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Why do meteors happen?

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April 19, 2010 8:08PM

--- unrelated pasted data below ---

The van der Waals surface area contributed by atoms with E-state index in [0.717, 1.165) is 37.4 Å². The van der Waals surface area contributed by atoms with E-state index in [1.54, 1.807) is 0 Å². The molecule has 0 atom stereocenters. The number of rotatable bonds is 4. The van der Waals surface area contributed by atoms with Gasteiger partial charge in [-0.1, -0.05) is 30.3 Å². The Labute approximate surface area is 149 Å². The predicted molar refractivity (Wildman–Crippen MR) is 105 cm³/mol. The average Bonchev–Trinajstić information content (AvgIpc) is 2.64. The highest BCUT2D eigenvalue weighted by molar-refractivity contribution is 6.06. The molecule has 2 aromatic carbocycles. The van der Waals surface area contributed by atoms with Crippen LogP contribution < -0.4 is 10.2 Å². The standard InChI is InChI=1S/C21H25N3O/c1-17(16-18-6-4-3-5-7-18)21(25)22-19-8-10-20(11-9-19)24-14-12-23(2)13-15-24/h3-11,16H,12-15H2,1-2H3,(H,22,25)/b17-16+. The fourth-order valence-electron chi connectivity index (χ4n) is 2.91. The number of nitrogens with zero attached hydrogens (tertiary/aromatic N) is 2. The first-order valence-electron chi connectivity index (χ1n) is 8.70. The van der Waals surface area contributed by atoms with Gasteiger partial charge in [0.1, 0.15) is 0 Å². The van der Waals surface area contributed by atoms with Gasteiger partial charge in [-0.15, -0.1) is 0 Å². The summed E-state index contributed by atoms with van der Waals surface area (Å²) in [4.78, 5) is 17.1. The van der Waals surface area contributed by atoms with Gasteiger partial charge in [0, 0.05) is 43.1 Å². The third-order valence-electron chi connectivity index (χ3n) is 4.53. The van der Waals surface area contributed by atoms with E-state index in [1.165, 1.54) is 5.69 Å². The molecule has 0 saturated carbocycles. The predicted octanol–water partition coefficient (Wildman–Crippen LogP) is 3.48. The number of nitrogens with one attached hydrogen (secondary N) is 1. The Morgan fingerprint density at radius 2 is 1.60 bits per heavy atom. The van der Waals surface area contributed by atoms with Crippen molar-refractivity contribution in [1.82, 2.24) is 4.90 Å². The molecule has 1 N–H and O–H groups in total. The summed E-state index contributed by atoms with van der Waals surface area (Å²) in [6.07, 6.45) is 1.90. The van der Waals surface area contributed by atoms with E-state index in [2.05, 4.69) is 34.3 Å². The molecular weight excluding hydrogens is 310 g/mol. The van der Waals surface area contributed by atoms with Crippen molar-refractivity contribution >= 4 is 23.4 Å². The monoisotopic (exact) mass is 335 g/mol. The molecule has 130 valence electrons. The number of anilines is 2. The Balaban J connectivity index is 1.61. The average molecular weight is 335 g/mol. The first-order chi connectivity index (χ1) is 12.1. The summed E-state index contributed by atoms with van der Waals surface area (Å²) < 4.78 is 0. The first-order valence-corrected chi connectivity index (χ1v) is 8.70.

Sand sized grains of material or debris from comet tails or asteroid collisions drifts through space. As this material happens to pass close to earth's orbit, tenuous wisps of atmosphere drag it closer within earth's gravitational field. As the material falls through the atmosphere, friction causes it to heat up, ablating the outer layers. Usually, for things about the size of a baseball or smaller, the meteor entirely burns away in the atmosphere. Objects larger than that can strike the ground. When they do so, they are typically extremely cold, as only the surface burns off--and that in such a brief period of time the heat does not have time to propagate through the body. Meteorites (meteors that reach the earth) will be close to the temperature of space when they first hit the earth, but will warm to ambient temperature within minutes to hours--depending on their size. Heat of impact for larger objects may rapidly raise temperature. The heat of impact for a cometary body, for instance, would be enormous.